The following information, presented in separate analysis sections, is intended to provide a sample set of Telehealth Vendor Selection questions. Please note that as the specific definition and need for Telehealth will be determined by each user of this questionnaire, the sample questions will need to be edited and expanded. This need is most evident within section 4.0 FEATURE REQUIREMENTS where the questions are representative of several different types of Telehealth technologies/services, and, therefore, not intended to be used as a collective whole. Other sections, that are more commonly applicable, may require less modification.
This project utilized Monitor-Rx to optimize the medication regimens of older adults seen in six practice sites that provide pharmacist services: AFSC, OASIS, HbL Pharma Consulting, IFPMH, UCI-SHC and UCI-HAPS. Monitor-Rx is a web-based clinical tool that associates medication effects with geriatric problems (e.g., falls, incontinence, depression, and delirium), identifies anticholinergic medications and medications inappropriate for use in the geriatric population, and provides medication monitoring recommendations to foster early recognition of adverse drug effects that can be avoided, managed, or reversed.
After a brief background about the Center for Technology and Aging (CTA) and its grantmaking initiatives, this report describes the CTA Medication Optimization Technology Diffusion Grants Program (“MedOp” program). The purpose of and results from the MedOp grant cycle are described, including an update of MedOp grantee activities one year after funding ended. The report concludes with a policy discussion followed by a brief description of each of the five MedOp grantee projects.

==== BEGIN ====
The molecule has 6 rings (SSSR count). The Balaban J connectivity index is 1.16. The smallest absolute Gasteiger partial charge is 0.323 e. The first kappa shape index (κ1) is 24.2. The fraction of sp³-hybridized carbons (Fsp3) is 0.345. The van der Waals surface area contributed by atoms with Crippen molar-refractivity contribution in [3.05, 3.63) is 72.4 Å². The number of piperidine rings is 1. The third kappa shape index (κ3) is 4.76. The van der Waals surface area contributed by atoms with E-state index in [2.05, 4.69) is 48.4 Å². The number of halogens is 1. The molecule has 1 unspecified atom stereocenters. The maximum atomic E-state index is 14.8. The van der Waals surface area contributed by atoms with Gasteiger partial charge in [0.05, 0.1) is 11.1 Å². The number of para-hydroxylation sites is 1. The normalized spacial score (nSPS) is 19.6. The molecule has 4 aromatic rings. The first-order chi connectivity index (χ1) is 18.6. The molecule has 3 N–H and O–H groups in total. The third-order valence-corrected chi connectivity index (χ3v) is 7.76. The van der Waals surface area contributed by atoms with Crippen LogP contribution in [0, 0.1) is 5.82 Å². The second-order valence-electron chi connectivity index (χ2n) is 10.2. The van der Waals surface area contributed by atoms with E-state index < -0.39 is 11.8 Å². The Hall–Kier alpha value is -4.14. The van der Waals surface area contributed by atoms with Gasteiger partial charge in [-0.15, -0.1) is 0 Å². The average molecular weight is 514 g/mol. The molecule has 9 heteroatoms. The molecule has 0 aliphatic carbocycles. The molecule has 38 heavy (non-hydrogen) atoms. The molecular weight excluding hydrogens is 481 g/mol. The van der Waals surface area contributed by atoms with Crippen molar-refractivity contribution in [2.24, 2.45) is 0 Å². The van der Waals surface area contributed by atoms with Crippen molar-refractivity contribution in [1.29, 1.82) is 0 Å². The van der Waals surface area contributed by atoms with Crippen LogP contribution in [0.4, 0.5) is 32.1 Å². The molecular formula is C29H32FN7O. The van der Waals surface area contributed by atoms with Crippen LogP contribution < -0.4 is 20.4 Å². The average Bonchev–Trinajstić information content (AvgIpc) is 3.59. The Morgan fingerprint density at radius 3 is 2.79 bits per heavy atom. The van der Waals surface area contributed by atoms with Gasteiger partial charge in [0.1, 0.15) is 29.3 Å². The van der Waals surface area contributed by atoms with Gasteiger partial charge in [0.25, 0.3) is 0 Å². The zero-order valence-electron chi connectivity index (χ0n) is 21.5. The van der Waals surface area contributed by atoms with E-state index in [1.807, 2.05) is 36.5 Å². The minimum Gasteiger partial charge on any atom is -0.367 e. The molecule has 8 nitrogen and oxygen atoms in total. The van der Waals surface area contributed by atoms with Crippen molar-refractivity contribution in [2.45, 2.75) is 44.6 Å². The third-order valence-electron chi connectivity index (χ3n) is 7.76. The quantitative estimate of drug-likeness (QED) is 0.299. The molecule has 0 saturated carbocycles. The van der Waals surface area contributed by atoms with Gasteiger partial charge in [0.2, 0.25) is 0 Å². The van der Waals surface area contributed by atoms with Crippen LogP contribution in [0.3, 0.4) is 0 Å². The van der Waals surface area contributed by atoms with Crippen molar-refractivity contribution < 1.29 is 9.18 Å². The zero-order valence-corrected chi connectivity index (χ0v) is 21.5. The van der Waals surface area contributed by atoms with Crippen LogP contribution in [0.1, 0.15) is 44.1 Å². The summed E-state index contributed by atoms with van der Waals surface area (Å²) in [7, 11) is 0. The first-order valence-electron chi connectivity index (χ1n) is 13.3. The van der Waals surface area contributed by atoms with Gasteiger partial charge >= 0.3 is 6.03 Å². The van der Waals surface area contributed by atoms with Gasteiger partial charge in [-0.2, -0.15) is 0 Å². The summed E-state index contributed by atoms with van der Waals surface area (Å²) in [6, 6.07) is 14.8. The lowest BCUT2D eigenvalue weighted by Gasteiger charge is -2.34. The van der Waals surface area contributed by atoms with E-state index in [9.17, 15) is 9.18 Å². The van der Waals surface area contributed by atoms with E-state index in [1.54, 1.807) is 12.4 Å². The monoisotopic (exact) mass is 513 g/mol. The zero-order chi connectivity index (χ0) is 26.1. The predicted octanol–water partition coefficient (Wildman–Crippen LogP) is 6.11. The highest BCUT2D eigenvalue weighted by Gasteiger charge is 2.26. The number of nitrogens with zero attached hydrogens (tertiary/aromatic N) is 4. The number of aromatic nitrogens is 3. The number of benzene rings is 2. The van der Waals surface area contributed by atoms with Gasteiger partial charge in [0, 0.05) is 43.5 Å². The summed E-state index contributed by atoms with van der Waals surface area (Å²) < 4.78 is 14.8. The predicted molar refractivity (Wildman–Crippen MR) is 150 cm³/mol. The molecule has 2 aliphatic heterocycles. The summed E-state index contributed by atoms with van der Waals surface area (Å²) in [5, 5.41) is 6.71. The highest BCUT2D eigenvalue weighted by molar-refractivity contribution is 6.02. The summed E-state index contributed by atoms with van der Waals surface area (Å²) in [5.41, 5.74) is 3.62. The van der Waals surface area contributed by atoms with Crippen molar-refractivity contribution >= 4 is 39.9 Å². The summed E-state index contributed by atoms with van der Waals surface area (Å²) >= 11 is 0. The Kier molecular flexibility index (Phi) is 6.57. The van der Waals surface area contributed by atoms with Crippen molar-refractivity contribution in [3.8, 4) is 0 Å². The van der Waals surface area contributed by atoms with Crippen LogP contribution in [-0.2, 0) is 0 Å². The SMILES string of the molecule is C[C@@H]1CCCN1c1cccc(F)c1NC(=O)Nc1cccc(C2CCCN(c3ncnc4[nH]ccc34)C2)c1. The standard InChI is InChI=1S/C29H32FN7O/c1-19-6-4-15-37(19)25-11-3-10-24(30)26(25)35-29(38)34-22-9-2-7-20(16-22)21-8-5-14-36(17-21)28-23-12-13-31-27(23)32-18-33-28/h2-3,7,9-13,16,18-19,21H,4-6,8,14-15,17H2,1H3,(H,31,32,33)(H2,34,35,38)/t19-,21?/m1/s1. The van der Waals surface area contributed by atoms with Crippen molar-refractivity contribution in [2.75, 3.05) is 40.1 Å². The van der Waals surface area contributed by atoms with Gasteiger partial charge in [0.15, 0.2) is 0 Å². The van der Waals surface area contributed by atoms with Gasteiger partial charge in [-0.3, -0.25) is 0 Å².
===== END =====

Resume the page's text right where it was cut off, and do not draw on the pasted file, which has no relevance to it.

The paper provides an overview of the medication-use process, and discusses three areas of opportunity for medication optimization for older adults: 1) medication reconciliation, 2) medication adherence, and 3) medication monitoring. Medication-use problems can occur at different phases in the medication-use process. To help pinpoint where medication-use problems occur, what opportunities exist to solve these problems, and which technologies may be beneficial in the process, it is helpful to visualize the medication-use process as a series of five steps or phases: assess, prescribe, dispense, administer, and monitor.3-5 Medication reconciliation problems mainly present in the Assess and Prescribe phases of the medication-use process, whereas medication adherence problems commonly occur in both the Dispense and Administer phases.
The United States is a rapidly aging nation. A demographic change is quickly outstripping the capacity of family caregivers, providers, and programs and services that serve the aging population. To address the impending increase in the demand for health care and long-term care, new programs must be created that reinforce the ability of older adults to thrive in their homes and communities, and support them in aging independently.